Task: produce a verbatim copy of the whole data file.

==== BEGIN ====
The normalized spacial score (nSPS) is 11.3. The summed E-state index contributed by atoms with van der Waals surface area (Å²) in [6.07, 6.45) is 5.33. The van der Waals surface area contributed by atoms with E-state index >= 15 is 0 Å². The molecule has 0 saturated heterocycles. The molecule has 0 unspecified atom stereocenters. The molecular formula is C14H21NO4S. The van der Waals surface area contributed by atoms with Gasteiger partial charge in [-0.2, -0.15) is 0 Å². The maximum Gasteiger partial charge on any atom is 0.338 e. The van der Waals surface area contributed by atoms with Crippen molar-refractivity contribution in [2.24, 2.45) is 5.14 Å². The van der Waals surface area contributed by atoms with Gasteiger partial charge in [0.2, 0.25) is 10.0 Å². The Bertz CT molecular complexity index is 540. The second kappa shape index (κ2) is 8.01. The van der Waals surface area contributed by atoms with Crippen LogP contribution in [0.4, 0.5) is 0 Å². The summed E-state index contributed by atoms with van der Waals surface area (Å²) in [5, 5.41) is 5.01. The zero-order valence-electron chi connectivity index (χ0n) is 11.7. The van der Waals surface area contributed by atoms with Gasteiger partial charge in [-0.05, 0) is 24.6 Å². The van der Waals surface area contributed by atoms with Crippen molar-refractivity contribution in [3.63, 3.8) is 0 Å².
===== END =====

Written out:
The normalized spacial score (nSPS) is 11.3. The summed E-state index contributed by atoms with van der Waals surface area (Å²) in [6.07, 6.45) is 5.33. The van der Waals surface area contributed by atoms with E-state index >= 15 is 0 Å². The molecule has 0 saturated heterocycles. The molecule has 0 unspecified atom stereocenters. The molecular formula is C14H21NO4S. The van der Waals surface area contributed by atoms with Gasteiger partial charge in [-0.2, -0.15) is 0 Å². The maximum Gasteiger partial charge on any atom is 0.338 e. The van der Waals surface area contributed by atoms with Crippen molar-refractivity contribution in [2.24, 2.45) is 5.14 Å². The van der Waals surface area contributed by atoms with Gasteiger partial charge in [0.2, 0.25) is 10.0 Å². The Bertz CT molecular complexity index is 540. The second kappa shape index (κ2) is 8.01. The van der Waals surface area contributed by atoms with Crippen LogP contribution in [0.4, 0.5) is 0 Å². The summed E-state index contributed by atoms with van der Waals surface area (Å²) in [5, 5.41) is 5.01. The zero-order valence-electron chi connectivity index (χ0n) is 11.7. The van der Waals surface area contributed by atoms with Gasteiger partial charge in [-0.05, 0) is 24.6 Å². The van der Waals surface area contributed by atoms with Crippen molar-refractivity contribution in [3.63, 3.8) is 0 Å².